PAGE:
Fox News is deflecting attention from Mitt Romney's failure to release his tax returns by promoting his call for other people to "put up or shut up." But while Fox ran defense for him, they left out that Romney has still released only two years of tax returns -- contrary to modern presidential standards and growing bipartisan calls for transparency.
Earlier this week, Senate Majority Leader Harry Reid claimed an investor from Bain Capital had told him that Romney "hasn't paid any taxes for 10 years," although Reid could not verify whether the information was accurate. Romney appeared on Sean Hannity's radio show and responded by calling on Reid to "put up or shut up":
ROMNEY: It's time for Harry to put up or shut up. Harry is going to have to describe who it is he spoke with because that's totally and completely wrong. It's untrue, dishonest, and inaccurate. It's wrong. So I'm -- I'm looking forward to have Harry reveal his sources and we will probably find out it's the White House. Look the Obama campaign is going to do everything in its power to try and talk about anything besides the president's record.
On this morning's edition of Fox & Friends, co-host Steve Doocy aired Romney's comments and responded by claiming Romney was "absolutely right." Doocy went on to quote GOP Sen. Mitch McConnell, saying "you know what Mitch McConnell, who is Harry Reid's counterpart, yesterday said on the floor of the Senate? He said it's 'beneath the dignity of his office' and essentially said, 'Harry, shut up with the secret source.'"
But what was missing from Fox & Friends' attack on Reid is that Romney hasn't "put up or shut up" himself. The candidate has consistently ignored mounting calls to release the tax returns that would clear up the matter once and for all. Romney has tried to claim that releasing two years of tax returns is enough, but as FactCheck.org pointed out recently, "In more than three decades, no other nominees for either party have released fewer than five years' worth of returns. Romney's own father released a dozen years' worth when he ran for the GOP nomination in 1968."
In a CNN op-ed, Edward Kleinbard, a professor at UCLA's Gould School of Law, pointed out that Romney has "exempted himself from the proud bipartisan tradition of presidential nominees displaying genuine financial candor with the electorate," concluding that "[f]or a nominee to America's highest office, a clear and transparent reporting of his finances should be nothing more than routine." A Washington Post editorial pointed out that Romney's arguments against releasing his tax returns don't hold up to scrutiny:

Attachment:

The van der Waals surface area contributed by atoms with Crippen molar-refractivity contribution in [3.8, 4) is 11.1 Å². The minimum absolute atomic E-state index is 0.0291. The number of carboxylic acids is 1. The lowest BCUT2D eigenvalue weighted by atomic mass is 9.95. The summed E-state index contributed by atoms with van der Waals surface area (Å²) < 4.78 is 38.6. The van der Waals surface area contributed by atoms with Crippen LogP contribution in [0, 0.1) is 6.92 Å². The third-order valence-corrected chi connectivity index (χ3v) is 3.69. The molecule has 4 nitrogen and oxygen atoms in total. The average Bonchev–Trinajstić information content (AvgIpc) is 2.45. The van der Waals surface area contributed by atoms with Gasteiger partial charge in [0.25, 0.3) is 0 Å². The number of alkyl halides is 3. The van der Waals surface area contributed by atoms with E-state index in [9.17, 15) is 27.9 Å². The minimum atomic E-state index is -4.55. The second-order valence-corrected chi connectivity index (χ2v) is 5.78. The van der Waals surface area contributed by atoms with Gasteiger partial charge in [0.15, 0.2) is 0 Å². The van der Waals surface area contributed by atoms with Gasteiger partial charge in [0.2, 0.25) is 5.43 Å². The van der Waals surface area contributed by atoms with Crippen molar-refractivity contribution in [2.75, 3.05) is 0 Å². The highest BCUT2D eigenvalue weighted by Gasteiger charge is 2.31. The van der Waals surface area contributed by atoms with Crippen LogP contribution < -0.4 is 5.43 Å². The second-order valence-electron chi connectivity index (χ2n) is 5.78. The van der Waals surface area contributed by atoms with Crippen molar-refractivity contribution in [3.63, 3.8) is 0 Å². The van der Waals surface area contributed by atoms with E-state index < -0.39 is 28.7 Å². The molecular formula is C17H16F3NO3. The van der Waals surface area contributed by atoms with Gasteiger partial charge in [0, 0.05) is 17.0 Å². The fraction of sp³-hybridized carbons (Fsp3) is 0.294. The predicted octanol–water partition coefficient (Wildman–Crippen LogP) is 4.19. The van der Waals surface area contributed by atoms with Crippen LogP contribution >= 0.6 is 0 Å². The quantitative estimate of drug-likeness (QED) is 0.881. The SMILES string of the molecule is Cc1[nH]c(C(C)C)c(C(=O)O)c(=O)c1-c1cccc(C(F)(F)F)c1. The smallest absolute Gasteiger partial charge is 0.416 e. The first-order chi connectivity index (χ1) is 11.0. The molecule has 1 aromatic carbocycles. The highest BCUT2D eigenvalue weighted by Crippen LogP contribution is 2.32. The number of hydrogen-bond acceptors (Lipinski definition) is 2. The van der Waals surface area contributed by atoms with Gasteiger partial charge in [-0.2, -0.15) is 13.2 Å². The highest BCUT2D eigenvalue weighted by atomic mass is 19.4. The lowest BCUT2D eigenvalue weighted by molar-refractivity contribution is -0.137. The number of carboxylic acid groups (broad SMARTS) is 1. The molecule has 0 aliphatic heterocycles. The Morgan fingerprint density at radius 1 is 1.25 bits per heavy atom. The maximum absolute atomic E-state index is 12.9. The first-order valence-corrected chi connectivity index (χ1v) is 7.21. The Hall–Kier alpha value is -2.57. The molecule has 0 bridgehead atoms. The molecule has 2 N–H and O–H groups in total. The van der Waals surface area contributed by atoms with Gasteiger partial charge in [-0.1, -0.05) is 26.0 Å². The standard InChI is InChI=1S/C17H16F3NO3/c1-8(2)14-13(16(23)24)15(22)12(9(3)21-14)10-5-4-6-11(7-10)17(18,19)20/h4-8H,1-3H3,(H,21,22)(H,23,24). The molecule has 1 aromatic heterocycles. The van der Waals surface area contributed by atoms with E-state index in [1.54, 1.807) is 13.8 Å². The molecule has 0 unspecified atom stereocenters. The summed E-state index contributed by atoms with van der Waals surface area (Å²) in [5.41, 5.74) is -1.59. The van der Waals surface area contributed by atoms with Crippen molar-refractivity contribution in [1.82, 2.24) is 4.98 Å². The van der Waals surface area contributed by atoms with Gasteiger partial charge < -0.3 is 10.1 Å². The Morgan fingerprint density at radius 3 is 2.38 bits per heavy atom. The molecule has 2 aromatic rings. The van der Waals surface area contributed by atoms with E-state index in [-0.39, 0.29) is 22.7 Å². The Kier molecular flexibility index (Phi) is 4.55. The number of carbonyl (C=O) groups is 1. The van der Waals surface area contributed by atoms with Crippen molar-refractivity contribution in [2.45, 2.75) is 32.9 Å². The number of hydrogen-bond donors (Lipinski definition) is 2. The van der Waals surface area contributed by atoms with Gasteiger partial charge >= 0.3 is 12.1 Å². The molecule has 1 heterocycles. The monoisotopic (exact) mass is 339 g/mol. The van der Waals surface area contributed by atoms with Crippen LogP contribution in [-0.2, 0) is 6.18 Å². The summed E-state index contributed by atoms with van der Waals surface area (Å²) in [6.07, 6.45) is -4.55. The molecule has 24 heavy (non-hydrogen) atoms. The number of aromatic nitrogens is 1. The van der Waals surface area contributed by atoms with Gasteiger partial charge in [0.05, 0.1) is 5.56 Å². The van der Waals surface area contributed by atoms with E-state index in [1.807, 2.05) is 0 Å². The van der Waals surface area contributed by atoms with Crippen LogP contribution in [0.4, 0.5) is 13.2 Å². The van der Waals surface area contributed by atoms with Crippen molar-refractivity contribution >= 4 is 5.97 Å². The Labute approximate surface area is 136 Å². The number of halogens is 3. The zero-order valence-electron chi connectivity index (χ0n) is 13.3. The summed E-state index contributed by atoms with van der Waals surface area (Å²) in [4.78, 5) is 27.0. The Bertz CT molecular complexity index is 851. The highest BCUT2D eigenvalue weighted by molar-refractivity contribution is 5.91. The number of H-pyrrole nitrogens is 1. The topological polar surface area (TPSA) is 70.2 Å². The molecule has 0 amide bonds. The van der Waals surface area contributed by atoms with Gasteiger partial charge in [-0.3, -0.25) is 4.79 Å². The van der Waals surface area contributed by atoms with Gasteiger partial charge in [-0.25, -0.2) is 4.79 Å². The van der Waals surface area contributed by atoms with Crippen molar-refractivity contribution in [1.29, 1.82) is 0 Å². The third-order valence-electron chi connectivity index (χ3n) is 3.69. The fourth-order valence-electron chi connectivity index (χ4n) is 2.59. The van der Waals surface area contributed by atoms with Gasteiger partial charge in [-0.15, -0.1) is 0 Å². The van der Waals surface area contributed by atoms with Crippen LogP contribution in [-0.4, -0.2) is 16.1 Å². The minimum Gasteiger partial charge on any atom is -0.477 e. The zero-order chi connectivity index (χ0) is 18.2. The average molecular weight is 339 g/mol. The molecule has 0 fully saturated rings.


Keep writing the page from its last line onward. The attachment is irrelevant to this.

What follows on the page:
On Tuesday, Mr. Romney brushed off demands to make public more tax returns, saying they would be used by the Obama campaign's opposition research. "And I'm simply not enthusiastic about giving them hundreds or thousands of more pages to pick through, distort and lie about," he said. Given both sides' campaign so far, his expectation of distortion may be realistic.
But Mr. Romney surely is capable of responding to any distortions. For voters, the documents are essential exhibits in an application for the presidency. It is insulting to voters for Mr. Romney to keep them under wraps and will only fuel suspicions that he has something else to conceal.
He should prove otherwise.
Many prominent conservatives have joined the call for Romney to release his returns.
Former Republican Party chairman Haley Barbour told National Review Online that Romney should release them because "Romney needs to put it behind him. It's a distraction and he needs to get back to what matters." Robert Bentley, the Republican governor of Alabama, agreed that Romney should release the returns because "I just believe in total transparency."
Fox News contributor Bill Kristol said that "it's crazy" that Romney hasn't released "six, eight, ten years of back tax returns." Conservative columnist George Will and former George W. Bush strategist Matthew Dowd agreed that Romney won't release his returns because "there's obviously something there that compromises what he said in the past."
But Fox & Friends has remained on Romney's side. While media figures and politicians, even those in his own party, continue to push for Romney to release his returns, Fox & Friends has pushed back every step of the way.